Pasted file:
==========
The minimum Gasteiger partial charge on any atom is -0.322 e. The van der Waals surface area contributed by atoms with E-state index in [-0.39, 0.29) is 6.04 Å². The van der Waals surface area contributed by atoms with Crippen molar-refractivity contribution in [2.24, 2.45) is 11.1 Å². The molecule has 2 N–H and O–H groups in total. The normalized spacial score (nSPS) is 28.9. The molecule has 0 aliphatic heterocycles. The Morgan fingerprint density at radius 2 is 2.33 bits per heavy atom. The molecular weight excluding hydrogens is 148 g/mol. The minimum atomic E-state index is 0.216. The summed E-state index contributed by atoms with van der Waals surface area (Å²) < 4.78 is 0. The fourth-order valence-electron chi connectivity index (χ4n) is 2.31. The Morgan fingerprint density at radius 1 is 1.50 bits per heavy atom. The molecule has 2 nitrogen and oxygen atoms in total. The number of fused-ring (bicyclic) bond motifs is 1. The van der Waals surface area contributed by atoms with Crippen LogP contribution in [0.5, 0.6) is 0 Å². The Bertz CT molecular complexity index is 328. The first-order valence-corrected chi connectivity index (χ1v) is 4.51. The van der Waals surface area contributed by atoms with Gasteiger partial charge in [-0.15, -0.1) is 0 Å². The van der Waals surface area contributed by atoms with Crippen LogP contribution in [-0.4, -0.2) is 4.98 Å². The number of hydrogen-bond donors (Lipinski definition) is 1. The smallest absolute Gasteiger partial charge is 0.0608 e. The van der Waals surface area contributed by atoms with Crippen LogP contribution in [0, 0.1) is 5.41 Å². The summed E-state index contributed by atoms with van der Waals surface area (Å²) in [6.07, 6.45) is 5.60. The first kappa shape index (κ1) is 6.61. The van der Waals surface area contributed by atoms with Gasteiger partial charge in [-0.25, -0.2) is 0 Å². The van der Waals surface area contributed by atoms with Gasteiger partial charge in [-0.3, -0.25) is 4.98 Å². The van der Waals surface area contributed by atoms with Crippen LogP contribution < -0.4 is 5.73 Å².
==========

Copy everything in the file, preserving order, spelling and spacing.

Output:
The minimum Gasteiger partial charge on any atom is -0.322 e. The van der Waals surface area contributed by atoms with E-state index in [-0.39, 0.29) is 6.04 Å². The van der Waals surface area contributed by atoms with Crippen molar-refractivity contribution in [2.24, 2.45) is 11.1 Å². The molecule has 2 N–H and O–H groups in total. The normalized spacial score (nSPS) is 28.9. The molecule has 0 aliphatic heterocycles. The Morgan fingerprint density at radius 2 is 2.33 bits per heavy atom. The molecular weight excluding hydrogens is 148 g/mol. The minimum atomic E-state index is 0.216. The summed E-state index contributed by atoms with van der Waals surface area (Å²) < 4.78 is 0. The fourth-order valence-electron chi connectivity index (χ4n) is 2.31. The Morgan fingerprint density at radius 1 is 1.50 bits per heavy atom. The molecule has 2 nitrogen and oxygen atoms in total. The number of fused-ring (bicyclic) bond motifs is 1. The van der Waals surface area contributed by atoms with Crippen LogP contribution in [0.5, 0.6) is 0 Å². The Bertz CT molecular complexity index is 328. The first-order valence-corrected chi connectivity index (χ1v) is 4.51. The van der Waals surface area contributed by atoms with Gasteiger partial charge in [-0.15, -0.1) is 0 Å². The van der Waals surface area contributed by atoms with Crippen LogP contribution in [-0.4, -0.2) is 4.98 Å². The number of hydrogen-bond donors (Lipinski definition) is 1. The smallest absolute Gasteiger partial charge is 0.0608 e. The van der Waals surface area contributed by atoms with Crippen LogP contribution in [0, 0.1) is 5.41 Å². The summed E-state index contributed by atoms with van der Waals surface area (Å²) in [6.07, 6.45) is 5.60. The first kappa shape index (κ1) is 6.61. The van der Waals surface area contributed by atoms with Gasteiger partial charge in [-0.25, -0.2) is 0 Å². The van der Waals surface area contributed by atoms with Gasteiger partial charge in [-0.3, -0.25) is 4.98 Å². The van der Waals surface area contributed by atoms with Crippen LogP contribution < -0.4 is 5.73 Å².